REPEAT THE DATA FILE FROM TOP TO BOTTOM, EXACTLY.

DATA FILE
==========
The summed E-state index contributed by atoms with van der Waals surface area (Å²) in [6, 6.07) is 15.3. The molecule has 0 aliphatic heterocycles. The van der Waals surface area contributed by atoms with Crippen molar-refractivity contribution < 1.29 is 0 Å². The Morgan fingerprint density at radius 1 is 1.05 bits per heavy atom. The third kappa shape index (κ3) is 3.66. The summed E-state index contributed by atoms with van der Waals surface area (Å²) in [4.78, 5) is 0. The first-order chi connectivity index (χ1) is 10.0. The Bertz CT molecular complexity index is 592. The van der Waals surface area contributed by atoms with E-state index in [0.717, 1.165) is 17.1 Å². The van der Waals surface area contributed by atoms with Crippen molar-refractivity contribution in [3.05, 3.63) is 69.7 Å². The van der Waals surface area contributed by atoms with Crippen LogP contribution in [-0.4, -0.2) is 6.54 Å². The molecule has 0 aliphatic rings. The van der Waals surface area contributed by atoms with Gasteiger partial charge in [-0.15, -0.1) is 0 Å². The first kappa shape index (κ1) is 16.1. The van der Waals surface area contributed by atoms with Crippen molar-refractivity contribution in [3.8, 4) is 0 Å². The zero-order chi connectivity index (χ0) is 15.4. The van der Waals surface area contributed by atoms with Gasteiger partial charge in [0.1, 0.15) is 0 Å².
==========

The summed E-state index contributed by atoms with van der Waals surface area (Å²) in [6, 6.07) is 15.3. The molecule has 0 aliphatic heterocycles. The van der Waals surface area contributed by atoms with Crippen molar-refractivity contribution < 1.29 is 0 Å². The Morgan fingerprint density at radius 1 is 1.05 bits per heavy atom. The third kappa shape index (κ3) is 3.66. The summed E-state index contributed by atoms with van der Waals surface area (Å²) in [4.78, 5) is 0. The first-order chi connectivity index (χ1) is 10.0. The Bertz CT molecular complexity index is 592. The van der Waals surface area contributed by atoms with E-state index in [0.717, 1.165) is 17.1 Å². The van der Waals surface area contributed by atoms with Crippen molar-refractivity contribution in [3.05, 3.63) is 69.7 Å². The van der Waals surface area contributed by atoms with Crippen LogP contribution in [-0.4, -0.2) is 6.54 Å². The molecule has 0 aliphatic rings. The van der Waals surface area contributed by atoms with Gasteiger partial charge in [-0.15, -0.1) is 0 Å². The first kappa shape index (κ1) is 16.1. The van der Waals surface area contributed by atoms with Crippen molar-refractivity contribution in [3.8, 4) is 0 Å². The zero-order chi connectivity index (χ0) is 15.4. The van der Waals surface area contributed by atoms with Gasteiger partial charge in [0.1, 0.15) is 0 Å².